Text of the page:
My Twitter feed was consumed with scorn last night for PolitiFact's choice of Lie of the Year. The winner, by a wide margin in their annual poll, was President Obama's now infamous promise, "If you like your health care plan, you can keep it."
But I have to cut PolitiFact some slack here. Take a look at the list of finalists. The runners-up were a piffle from Sen. Ted Cruz about Congress being exempt from Obamacare; a routine example of idiocy from Michele Bachmann; some random drivel in a column by Ann Coulter; and a bit of chain-mail nonsense about the UN taking away our guns. With competition like that, is there really any doubt that a very big, very public, very broken promise from the president of the United States would end up the winner?
If you ask me, the real takeaway from this list is that 2013 was a pretty good year for lies. Seriously. Obama's promise about keeping your health care plan actually has a lot of truth to it. In the end, probably no more than 1 percent of American adults will end up being forced to switch to a health care plan that's either more expensive or provides less coverage than their current plan. Obama was obviously more unequivocal than he should have been, but really, this has never been much of a lie.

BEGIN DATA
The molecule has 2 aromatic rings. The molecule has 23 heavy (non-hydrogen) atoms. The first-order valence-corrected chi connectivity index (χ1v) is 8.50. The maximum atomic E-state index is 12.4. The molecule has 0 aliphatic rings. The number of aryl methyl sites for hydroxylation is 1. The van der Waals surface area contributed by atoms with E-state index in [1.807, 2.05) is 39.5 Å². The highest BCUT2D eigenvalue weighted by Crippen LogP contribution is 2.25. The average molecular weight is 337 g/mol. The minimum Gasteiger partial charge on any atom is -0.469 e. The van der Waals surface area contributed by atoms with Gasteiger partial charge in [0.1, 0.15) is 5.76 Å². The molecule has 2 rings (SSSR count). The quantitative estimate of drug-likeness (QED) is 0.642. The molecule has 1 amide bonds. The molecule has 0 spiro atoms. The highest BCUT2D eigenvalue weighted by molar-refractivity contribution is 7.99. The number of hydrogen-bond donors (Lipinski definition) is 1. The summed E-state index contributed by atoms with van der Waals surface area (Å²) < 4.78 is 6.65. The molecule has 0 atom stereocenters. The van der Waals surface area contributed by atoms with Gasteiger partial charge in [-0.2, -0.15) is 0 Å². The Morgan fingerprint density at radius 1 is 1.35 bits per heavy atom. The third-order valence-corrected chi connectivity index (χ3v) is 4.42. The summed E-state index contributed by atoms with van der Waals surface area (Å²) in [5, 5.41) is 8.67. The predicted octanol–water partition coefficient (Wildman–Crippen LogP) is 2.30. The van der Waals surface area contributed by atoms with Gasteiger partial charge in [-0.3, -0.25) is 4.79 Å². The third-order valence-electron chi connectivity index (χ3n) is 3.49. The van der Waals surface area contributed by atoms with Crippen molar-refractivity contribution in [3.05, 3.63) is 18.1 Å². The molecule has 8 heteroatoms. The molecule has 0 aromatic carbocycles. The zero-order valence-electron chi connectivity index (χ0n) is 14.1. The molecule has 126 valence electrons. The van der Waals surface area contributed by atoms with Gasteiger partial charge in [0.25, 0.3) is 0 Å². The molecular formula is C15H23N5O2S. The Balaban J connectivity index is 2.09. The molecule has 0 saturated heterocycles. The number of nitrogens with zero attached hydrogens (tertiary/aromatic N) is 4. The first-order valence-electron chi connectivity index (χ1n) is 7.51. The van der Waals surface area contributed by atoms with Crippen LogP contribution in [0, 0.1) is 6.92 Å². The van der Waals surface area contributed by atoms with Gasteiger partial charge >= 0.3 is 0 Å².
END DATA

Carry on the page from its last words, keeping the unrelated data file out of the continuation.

But it was apparently the biggest of the year. I don't know if American politicians made up for that by telling an unusually large number of little lies, but it sure looks like we had a pretty good year for avoiding whoppers.
POSTSCRIPT: Here's an interesting tidbit: this is the fourth time in five years that PolitiFact's Lie of the Year has involved health care (one for a Medicare lie and three times for Obamacare lies). That's a pretty good indication of what subject has gotten us all the most hot and bothered during the Obama era.